At first I wasn’t going to pick this one up, because I wasn’t too keen on Gailey’s American Hippo series. At the end of the day though, the description of this book sounded too much like a good Harry Potter fanfic to pass up on. I suppose nowadays nearly everything set in a magical boarding school is going to feel like Harry Potter, or be compared to it.
Magic for Liars is a murder mystery set in a magical high school, in a world where the magical world is hidden from the non-magical world. However, the teens in the story aren’t as cut off from the non-magical world as in Harry Potter, as they use mobile phones and even make Hogwarts jokes. So, it has that Harry Potter feel, but the world is unique enough to make for a compelling stand-alone story. Also, the school feels like a real school, with the young mages having English and Maths classes alongside their magic lessons.
Ivy gamble is a private eye called to investigate a suspected murder at the magical school where her twin sister works. Ivy has no magic, and has always been jealous of her sister’s powers. Coming to the magic school she’d always wanted to go to is hard for Ivy, and while doing her investigation she also works on her relationship with her sister and reinvents herself while romancing one of the other teachers. Ivy’s story, along with the high school drama of the kids she is investigating, was really interesting and kept me hooked.
Runaways Vol.4: True Believers
Created By Brian K. Vaughn and Adrian Alphona
Published November 2006 (Marvel)
Bingo Tile: Been Adapted as a TV Series
Not going to say too much in this review or give a score, since I feel like I should read more of the series before making a judgement. Which raises the question, why did I start a series at Vol. 4? Well, I’d heard a lot of good things about the series, I love Brian K. Vaughn’s work on Saga, and when I went to Supanova Sydney they had issues of Runaways for pretty cheap. Unfortunately, Vol. 4 was the earliest issue I could get, but I knew it was the start of a new story arc, and figured it’d be worth grabbing it and seeing what I thought.
This series is about a group of teens who discover their parents are supervillains who belong to an evil group called The Pride. The kids decide to run away from their evil parents and use their powers for good. As I said, Vol. 4 is the start of a new story arc, taking place after the Pride have been defeated and now the kids are going around helping other teens escape supervillain parents. Whilst I’m obviously missing a lot of background, I still enjoyed the setting and the characters. Runaways distinguishes itself from a lot of other Marvel series by being set on the USA West Coast, and therefore featuring different, lesser known heroes. Early in the book, it’s mentioned that a lot of criminals are fleeing New York to get away from all the heroes.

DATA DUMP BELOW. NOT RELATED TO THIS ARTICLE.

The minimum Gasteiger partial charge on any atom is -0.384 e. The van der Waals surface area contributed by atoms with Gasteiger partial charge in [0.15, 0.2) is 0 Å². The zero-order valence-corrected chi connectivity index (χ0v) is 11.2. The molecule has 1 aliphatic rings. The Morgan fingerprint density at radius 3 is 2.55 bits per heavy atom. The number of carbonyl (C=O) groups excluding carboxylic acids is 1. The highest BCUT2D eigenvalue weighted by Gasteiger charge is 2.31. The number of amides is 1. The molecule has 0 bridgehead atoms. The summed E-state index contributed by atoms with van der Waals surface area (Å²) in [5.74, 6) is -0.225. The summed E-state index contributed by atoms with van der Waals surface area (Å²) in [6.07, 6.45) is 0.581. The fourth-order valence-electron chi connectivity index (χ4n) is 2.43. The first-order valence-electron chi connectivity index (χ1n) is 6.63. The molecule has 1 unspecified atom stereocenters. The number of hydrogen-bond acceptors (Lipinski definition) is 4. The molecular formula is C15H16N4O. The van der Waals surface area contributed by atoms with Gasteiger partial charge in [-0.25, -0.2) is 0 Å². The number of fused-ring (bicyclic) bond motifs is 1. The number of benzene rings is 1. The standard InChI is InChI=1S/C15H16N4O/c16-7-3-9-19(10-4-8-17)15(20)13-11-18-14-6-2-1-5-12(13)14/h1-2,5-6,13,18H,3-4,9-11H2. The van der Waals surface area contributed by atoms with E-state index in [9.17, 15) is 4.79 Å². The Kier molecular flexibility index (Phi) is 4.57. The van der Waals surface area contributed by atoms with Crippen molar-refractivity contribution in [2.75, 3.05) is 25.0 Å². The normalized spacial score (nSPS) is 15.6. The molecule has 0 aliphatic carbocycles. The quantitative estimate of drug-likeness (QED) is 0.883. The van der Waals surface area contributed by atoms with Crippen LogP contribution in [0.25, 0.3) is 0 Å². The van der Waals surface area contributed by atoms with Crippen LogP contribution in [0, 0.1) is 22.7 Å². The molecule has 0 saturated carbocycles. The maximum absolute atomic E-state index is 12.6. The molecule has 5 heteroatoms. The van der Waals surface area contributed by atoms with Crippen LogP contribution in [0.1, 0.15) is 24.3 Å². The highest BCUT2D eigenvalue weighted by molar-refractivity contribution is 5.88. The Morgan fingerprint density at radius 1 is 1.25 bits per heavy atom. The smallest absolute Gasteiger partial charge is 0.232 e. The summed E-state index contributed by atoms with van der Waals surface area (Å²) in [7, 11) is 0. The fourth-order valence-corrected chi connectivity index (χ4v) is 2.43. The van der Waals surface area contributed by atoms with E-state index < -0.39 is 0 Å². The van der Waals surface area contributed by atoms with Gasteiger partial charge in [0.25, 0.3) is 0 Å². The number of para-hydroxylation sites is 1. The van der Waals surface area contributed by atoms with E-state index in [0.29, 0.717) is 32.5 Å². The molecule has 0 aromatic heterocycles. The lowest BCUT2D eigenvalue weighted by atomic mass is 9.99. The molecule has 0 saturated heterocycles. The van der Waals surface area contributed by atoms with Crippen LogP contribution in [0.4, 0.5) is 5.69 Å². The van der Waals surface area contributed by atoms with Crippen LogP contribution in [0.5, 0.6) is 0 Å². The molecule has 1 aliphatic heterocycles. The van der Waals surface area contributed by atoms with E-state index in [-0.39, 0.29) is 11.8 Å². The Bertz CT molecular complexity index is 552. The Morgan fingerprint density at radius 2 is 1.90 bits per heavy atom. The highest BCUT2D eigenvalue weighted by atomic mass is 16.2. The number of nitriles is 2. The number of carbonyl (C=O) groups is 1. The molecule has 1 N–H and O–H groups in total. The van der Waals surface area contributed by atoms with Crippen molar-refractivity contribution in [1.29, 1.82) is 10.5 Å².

I do like the characters and their powers, But I don’t feel like I know them enough yet. Which is why series should be read from the start. I’ll have to seek out the other issues. Or watch the TV show.
Also, pet velociraptor is an awesome superpower.
Boy Swallows Universe
By Trent Dalton
Published June 2018 (HarperCollins)
Bingo Tile: Australian Author
For the Australian Author tile I was planning on reading something by George Turner, but one of my co-workers kept nagging at me to read this book, so I used Boy Swallows Universe as my Australian Author book. I know that shouldn’t have stopped me from reading more George Turner, but I guess without the motivation I just read a lot of newer books instead.
Boy Swallows Universe is a quirky story about two boys growing up in Brisbane with a drug dealer step-dad and an ex-prisoner babysitter. There is a super-natural element… maybe. Would not classify this as a science fiction or fantasy book though; very literary/contemporary. Very interesting and hard to put down.
The protagonist Eli is likable, and this story fallows many years of his life. Eli gets up to some quite crazy stunts; like breaking into a prison, getting caught in fights between Vietnamese gangs, and talking to someone on a magic red telephone hidden beneath his house. Boy Swallows Universe is a wild ride through 1980s Brisbane, and an enjoyable coming-of-age story.
By Robert Jackson Bennett
Published January 2019 (Tor.com)
Bingo Tile: Title Starts with V
This book made me really angry; a reaction I assume is completely intentional. In the world of Vigilance, mass shootings are staged, broadcast, and monetarised with the justification that the American population needs to remain vigilant.
This slaughter isn’t just tolerated but celebrated. People walk around armed, imagining that if they were in a Vigilance shooting they’d be the hero that takes out the active shooter and saves the day. People fantasise about the heroic stuff they’d do in such a situation, and when they watch other people caught in these situations try to run, they see them as cowards.
I’m Australian, so the American gun culture is not something I have had to personally experience. What got to me more than the gun obsession (which did still get to me) was the depiction of a media that is so concerned with appealing to a certain money-making demographic that they’ll manipulate a mall shooting to appeal to their target’s narrative. People who get shot are blamed for being unprepared, neo-nazis are just having ‘a discussion about the race’, an Asian woman who fights back against a shooter is replaced by a white woman in the editing phase.
There is so much to talk about in this novella. It’s an amazing dystopia with a lot of action and a very heavy-handed message. My big complaint was the ending. Hopefully this isn’t too spoilery, but there was a character who I was hoping would have a better outcome.
By Yoon Ha Lee
Published January 2019 (Rick Riordan Presents)
Book Bingo Tiles: Has Ghosts